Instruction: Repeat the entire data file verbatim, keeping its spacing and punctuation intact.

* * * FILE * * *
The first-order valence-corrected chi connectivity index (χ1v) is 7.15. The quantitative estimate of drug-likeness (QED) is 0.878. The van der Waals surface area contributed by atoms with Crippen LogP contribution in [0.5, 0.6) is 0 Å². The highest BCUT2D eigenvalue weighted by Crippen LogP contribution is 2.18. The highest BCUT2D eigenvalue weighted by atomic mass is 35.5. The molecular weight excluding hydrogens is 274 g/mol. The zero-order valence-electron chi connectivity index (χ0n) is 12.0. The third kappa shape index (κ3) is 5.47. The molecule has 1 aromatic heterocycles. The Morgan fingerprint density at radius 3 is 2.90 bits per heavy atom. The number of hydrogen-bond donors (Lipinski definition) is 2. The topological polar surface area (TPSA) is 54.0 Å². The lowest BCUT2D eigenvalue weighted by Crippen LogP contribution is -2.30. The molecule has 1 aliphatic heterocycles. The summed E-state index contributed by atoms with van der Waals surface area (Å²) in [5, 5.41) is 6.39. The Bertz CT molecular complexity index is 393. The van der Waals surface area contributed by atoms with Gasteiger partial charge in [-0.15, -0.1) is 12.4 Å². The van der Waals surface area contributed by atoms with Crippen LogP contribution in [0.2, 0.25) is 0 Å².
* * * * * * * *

The first-order valence-corrected chi connectivity index (χ1v) is 7.15. The quantitative estimate of drug-likeness (QED) is 0.878. The van der Waals surface area contributed by atoms with Crippen LogP contribution in [0.5, 0.6) is 0 Å². The highest BCUT2D eigenvalue weighted by Crippen LogP contribution is 2.18. The highest BCUT2D eigenvalue weighted by atomic mass is 35.5. The molecular weight excluding hydrogens is 274 g/mol. The zero-order valence-electron chi connectivity index (χ0n) is 12.0. The third kappa shape index (κ3) is 5.47. The molecule has 1 aromatic heterocycles. The Morgan fingerprint density at radius 3 is 2.90 bits per heavy atom. The number of hydrogen-bond donors (Lipinski definition) is 2. The topological polar surface area (TPSA) is 54.0 Å². The lowest BCUT2D eigenvalue weighted by Crippen LogP contribution is -2.30. The molecule has 1 aliphatic heterocycles. The summed E-state index contributed by atoms with van der Waals surface area (Å²) in [5, 5.41) is 6.39. The Bertz CT molecular complexity index is 393. The van der Waals surface area contributed by atoms with Gasteiger partial charge in [-0.15, -0.1) is 12.4 Å². The van der Waals surface area contributed by atoms with Crippen LogP contribution in [0.2, 0.25) is 0 Å².